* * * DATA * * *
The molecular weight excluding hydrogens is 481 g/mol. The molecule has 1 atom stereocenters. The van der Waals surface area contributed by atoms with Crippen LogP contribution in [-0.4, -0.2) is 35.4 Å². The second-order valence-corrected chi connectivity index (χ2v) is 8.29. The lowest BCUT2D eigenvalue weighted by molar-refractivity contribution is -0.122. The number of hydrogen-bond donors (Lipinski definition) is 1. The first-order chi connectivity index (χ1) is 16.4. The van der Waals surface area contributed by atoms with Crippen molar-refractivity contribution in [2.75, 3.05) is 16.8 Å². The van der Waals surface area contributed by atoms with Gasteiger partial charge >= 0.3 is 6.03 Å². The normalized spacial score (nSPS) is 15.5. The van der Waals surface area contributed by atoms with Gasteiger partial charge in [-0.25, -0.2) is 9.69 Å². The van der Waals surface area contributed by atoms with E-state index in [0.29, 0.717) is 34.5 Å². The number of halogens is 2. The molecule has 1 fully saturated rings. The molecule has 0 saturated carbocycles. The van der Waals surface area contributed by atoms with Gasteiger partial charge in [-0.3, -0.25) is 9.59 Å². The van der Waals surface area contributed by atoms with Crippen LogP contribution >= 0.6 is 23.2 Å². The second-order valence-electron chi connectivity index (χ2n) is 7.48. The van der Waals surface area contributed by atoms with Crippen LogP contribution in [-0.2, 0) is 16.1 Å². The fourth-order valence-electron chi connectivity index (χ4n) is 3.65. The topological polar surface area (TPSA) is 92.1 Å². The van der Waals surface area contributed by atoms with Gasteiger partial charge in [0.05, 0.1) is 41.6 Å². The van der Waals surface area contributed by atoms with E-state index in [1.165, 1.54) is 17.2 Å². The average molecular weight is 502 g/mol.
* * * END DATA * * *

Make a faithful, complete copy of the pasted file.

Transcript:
The molecular weight excluding hydrogens is 481 g/mol. The molecule has 1 atom stereocenters. The van der Waals surface area contributed by atoms with Crippen LogP contribution in [-0.4, -0.2) is 35.4 Å². The second-order valence-corrected chi connectivity index (χ2v) is 8.29. The lowest BCUT2D eigenvalue weighted by molar-refractivity contribution is -0.122. The number of hydrogen-bond donors (Lipinski definition) is 1. The first-order chi connectivity index (χ1) is 16.4. The van der Waals surface area contributed by atoms with Crippen molar-refractivity contribution in [2.75, 3.05) is 16.8 Å². The van der Waals surface area contributed by atoms with Gasteiger partial charge >= 0.3 is 6.03 Å². The normalized spacial score (nSPS) is 15.5. The van der Waals surface area contributed by atoms with Gasteiger partial charge in [-0.25, -0.2) is 9.69 Å². The van der Waals surface area contributed by atoms with E-state index in [0.29, 0.717) is 34.5 Å². The number of halogens is 2. The molecule has 1 fully saturated rings. The molecule has 0 saturated carbocycles. The van der Waals surface area contributed by atoms with Gasteiger partial charge in [-0.3, -0.25) is 9.59 Å². The van der Waals surface area contributed by atoms with Crippen LogP contribution >= 0.6 is 23.2 Å². The second-order valence-electron chi connectivity index (χ2n) is 7.48. The van der Waals surface area contributed by atoms with Crippen LogP contribution in [-0.2, 0) is 16.1 Å². The fourth-order valence-electron chi connectivity index (χ4n) is 3.65. The topological polar surface area (TPSA) is 92.1 Å². The van der Waals surface area contributed by atoms with Gasteiger partial charge in [0.05, 0.1) is 41.6 Å². The van der Waals surface area contributed by atoms with E-state index in [1.165, 1.54) is 17.2 Å². The average molecular weight is 502 g/mol.